Men aged 75 years or older should not be screened for prostate cancer, and younger men and their physicians should carefully weigh the risks and benefits of such screening, according to a new recommendation from the US Preventive Services Task Force.
According to the recommendations, there is little to no benefit of treatment for prostate cancer detected by screening in those aged 75 years or older (US Preventive Services Task Force. Ann Intern Med. 2008;149:185-191, http://www.ahrq.gov/clinic/uspstf/uspsprca.htm). In fact, few men aged 75 years or older are likely to have their life expectancy extended by such treatment, yet they may face such negative health consequences from treatment as erectile dysfunction, urinary incontinence, bowel dysfunction, and death. Additionally, many men who screen positive for prostate cancer face unnecessary anxiety because they may not develop symptoms within their lifetime.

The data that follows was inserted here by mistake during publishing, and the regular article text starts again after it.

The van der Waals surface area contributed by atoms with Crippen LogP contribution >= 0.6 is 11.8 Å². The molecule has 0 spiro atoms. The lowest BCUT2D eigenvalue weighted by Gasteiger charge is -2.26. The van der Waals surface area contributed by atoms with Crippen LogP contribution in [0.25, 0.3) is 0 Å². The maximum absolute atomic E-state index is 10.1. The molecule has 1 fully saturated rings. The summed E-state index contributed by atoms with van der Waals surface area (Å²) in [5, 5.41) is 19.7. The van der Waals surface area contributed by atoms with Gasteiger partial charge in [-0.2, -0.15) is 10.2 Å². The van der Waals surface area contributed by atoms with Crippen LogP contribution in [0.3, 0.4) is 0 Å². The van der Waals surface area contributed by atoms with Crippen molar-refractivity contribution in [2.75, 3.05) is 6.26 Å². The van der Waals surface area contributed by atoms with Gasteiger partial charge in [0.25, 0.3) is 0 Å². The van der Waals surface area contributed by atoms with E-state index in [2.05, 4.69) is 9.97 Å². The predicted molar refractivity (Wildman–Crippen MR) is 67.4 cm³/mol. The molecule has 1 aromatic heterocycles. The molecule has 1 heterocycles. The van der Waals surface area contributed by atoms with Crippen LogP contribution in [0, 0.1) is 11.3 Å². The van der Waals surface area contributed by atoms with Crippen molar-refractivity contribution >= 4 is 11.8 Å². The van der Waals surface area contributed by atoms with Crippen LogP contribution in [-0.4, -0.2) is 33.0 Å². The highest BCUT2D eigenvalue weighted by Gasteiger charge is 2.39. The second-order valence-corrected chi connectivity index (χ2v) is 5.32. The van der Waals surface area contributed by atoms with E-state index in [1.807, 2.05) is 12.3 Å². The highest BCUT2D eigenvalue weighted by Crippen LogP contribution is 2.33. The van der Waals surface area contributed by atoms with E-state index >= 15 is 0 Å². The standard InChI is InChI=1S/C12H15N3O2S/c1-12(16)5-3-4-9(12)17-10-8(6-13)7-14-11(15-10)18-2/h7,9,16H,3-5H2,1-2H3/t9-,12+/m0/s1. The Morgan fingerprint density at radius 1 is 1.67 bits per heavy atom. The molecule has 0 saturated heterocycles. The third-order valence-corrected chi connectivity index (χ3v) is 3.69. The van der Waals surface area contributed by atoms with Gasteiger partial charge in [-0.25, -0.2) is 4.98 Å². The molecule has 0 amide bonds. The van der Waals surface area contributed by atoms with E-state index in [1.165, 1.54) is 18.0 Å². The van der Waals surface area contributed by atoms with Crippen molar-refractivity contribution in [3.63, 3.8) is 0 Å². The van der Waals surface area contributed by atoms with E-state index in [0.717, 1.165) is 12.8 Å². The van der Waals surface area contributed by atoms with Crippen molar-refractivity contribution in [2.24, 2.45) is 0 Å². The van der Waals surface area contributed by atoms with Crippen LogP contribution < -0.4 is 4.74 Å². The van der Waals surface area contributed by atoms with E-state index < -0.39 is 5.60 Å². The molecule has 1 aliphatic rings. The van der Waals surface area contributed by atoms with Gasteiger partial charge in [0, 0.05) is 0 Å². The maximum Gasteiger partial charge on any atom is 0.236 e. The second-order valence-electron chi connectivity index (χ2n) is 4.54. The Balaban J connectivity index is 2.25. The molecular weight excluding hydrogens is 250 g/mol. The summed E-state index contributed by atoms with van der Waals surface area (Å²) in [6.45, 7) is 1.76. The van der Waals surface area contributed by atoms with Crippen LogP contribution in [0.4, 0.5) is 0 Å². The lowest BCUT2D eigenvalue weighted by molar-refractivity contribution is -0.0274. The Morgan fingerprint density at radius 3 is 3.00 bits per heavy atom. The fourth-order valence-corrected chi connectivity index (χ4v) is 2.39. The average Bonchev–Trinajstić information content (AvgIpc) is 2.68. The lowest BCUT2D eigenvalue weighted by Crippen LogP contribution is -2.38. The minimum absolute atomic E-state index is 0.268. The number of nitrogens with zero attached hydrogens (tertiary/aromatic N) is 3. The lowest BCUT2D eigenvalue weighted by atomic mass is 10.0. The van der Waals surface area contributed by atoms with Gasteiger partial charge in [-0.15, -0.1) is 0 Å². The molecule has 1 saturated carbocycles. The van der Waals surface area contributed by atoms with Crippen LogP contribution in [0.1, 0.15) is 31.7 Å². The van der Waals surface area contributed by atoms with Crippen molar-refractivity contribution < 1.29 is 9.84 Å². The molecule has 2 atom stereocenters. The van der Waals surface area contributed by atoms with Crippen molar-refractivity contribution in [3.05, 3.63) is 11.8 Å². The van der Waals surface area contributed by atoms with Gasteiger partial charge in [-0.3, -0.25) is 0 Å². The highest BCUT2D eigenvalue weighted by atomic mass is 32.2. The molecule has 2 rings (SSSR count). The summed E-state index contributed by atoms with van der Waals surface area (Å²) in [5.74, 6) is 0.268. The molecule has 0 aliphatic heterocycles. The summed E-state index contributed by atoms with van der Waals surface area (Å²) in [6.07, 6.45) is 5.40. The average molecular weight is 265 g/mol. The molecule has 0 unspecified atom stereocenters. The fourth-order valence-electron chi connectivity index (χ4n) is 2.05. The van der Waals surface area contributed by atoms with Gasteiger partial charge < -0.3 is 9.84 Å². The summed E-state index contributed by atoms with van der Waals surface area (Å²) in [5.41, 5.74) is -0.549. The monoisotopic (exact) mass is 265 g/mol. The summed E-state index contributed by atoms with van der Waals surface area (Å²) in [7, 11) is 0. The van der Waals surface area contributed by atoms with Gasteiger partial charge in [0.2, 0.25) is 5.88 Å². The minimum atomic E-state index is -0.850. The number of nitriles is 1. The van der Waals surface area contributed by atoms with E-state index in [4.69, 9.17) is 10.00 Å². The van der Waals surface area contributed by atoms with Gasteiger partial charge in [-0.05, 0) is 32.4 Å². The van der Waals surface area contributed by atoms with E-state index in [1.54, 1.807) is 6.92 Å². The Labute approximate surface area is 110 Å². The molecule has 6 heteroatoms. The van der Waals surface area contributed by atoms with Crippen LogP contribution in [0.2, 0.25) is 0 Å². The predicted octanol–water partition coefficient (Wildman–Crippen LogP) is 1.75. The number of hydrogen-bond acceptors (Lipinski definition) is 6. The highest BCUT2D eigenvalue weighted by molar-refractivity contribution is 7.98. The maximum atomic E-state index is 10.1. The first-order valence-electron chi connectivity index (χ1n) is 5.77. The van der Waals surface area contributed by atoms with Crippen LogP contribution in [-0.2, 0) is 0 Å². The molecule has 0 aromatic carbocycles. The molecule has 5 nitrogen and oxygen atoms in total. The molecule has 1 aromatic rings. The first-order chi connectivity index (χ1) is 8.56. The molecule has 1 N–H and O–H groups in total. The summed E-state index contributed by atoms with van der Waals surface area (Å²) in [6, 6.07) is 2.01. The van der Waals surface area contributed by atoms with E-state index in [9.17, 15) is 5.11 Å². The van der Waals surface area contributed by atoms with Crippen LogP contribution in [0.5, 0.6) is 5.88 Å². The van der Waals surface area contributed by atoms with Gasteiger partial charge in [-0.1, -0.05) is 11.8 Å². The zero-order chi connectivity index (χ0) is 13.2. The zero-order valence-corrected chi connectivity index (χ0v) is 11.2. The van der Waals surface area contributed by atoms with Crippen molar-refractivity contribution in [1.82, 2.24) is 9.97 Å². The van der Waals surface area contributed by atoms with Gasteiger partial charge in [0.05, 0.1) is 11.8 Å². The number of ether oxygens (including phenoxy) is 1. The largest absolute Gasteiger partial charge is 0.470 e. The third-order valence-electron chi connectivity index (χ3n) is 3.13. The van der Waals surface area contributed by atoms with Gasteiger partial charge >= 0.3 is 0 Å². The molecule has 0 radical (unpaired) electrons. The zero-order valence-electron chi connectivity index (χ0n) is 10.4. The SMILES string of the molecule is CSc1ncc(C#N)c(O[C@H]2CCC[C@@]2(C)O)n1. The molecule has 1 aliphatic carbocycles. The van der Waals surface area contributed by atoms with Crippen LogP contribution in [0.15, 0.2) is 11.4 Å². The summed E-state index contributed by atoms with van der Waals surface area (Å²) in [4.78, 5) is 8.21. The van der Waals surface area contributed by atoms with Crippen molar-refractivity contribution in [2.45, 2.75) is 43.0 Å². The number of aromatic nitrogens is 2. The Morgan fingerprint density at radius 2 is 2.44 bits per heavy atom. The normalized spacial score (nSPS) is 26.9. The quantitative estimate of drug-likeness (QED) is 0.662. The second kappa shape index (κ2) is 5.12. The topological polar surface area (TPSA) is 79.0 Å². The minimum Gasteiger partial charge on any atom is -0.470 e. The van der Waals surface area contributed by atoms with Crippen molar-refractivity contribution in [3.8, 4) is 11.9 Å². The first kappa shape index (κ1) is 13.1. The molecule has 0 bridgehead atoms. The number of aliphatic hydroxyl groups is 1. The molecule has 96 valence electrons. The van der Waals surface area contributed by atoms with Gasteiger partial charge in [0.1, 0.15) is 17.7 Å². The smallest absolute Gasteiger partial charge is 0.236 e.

Kuehn BM. Prostate Cancer Screening. JAMA. 2008;300(12):1403. doi:10.1001/jama.300.12.1403-d
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